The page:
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Texas Congressman Ron Paul Joins US Presidential Field

U.S. Representative Ron Paul speaks during a news conference at his newly opened Iowa campaign office in Ankeny, Iowa, May 10, 2011.
U.S. Representative Ron Paul speaks during a news conference at his newly opened Iowa campaign office in Ankeny, Iowa, May 10, 2011.

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In U.S. politics, Texas Congressman Ron Paul announced Friday that he will run for president next year, his third bid for the White House since 1988.  Experts give Paul little chance of winning the Republican Party's presidential nomination, but his Libertarian views on foreign and domestic policy should spice up the race.

Ron Paul, 75, had a small but loyal following when he ran four years ago and expects to count on those supporters again for 2012.

Paul sets himself apart from most of his fellow Republicans on a number of foreign and domestic issues, especially his opposition to the wars in Afghanistan and Iraq.

Paul told ABC's Good Morning America program that while he supported the U.S. raid that killed al-Qaida leader Osama bin Laden, he remains an overall critic of the war on terror.

"We then went and invaded Iraq," said Paul.  "We spent $1 trillion. We have lost 5,000 American lives.  We have killed many, many innocent people, so the process has been very bad."

Paul first ran for president as the Libertarian Party candidate in 1988.  He was first elected to Congress in Texas in 1976.

Paul is the latest candidate to join the slow-forming Republican presidential field.  Former U.S. House speaker Newt Gingrich also formally entered the race this week and several more contenders are expected to make their decisions soon.

Among them is former Massachusetts governor Mitt Romney, who ran in 2008 and who is considered by some Republicans the frontrunner for the nomination in 2012.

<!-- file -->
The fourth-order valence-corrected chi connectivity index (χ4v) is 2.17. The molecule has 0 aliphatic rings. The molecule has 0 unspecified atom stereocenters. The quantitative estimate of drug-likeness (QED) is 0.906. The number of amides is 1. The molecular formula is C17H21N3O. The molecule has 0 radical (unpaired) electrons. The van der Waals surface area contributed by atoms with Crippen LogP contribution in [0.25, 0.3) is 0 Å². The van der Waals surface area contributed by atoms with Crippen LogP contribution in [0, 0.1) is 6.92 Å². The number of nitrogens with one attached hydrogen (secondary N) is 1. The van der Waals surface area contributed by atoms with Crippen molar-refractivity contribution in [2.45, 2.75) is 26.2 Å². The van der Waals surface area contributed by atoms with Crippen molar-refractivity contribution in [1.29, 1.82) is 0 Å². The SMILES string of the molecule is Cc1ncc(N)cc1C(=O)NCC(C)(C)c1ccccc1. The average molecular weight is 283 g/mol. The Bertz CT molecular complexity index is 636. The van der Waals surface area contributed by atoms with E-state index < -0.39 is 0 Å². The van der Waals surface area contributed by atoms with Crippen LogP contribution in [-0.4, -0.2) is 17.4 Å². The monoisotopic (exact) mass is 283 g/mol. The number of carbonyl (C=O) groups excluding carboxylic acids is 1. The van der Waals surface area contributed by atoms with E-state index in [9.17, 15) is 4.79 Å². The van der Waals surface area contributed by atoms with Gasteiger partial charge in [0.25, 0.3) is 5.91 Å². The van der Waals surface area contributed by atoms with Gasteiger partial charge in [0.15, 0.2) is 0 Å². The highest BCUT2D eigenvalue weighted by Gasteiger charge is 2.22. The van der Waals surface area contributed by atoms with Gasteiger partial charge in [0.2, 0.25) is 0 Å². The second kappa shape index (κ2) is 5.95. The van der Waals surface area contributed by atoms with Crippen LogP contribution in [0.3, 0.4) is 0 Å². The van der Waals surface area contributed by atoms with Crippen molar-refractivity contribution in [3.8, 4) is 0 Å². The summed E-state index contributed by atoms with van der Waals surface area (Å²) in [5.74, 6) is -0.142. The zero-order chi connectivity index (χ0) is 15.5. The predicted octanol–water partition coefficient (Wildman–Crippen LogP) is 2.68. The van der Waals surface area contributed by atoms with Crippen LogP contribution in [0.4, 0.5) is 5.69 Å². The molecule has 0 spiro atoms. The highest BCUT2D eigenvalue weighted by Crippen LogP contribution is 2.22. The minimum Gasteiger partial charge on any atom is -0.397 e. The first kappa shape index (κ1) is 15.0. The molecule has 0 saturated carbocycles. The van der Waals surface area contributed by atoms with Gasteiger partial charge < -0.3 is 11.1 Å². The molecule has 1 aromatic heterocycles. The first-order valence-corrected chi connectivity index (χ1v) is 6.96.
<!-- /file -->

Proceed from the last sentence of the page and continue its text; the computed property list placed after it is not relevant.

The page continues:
But Romney has been hampered by conservative criticism of a health care reform plan he signed into law in Massachusetts that became the model for President Barack Obama's health care law passed by Congress last year.

Opposition to the national health care law was a major factor in Republican gains in last year's congressional elections and helped to spark the rise of the grass roots conservative Tea Party movement.

During a speech in Michigan, Romney defended his authorship of the Massachusetts law and said he opposed the Obama health care law as too sweeping.

"Our plan was a state solution to a state problem and his is a power grab by the federal government to put in place a one-size-fits-all plan across the nation," said Romney.

Romney remains at the top of most of the early public opinion polls that measure support for the various Republican contenders.

But Karl Rove, a political adviser to former President George W. Bush, told NBC's Today program that Republican voters so far do not appear impressed with the Republican field and that the contenders have a lot of work to do before the nominating process begins early next year.

"If you look at the polls there is essentially no frontrunner and these numbers give us little clue of how the race is going to play out," said Rove.  "And so what people do in the months left between now and February when the Iowa caucuses are going to be really important for earning their way into the first tier of candidates and earning the vote there in New Hampshire and Iowa and South Carolina."

Just as more Republicans are getting into next year's race, polls suggest President Obama's election prospects are brightening.  The president got a boost in the wake of the killing of Osama bin Laden and more voters now see Mr. Obama as a decisive leader.

However, most analysts say the president's political fate remains closely tied to the state of the domestic economy.

Matt Dallek is a political expert at the University of California's Washington Center.

"The economy, gas prices, a lack of confidence in the economic recovery will, I think by November of 2012 crowd out in a sense this issue of the war on terror," noted Dallek.

A number of recent polls suggest most Americans remain gloomy about the state of the economy, a mindset the president will continue to try and turn around in the months ahead.

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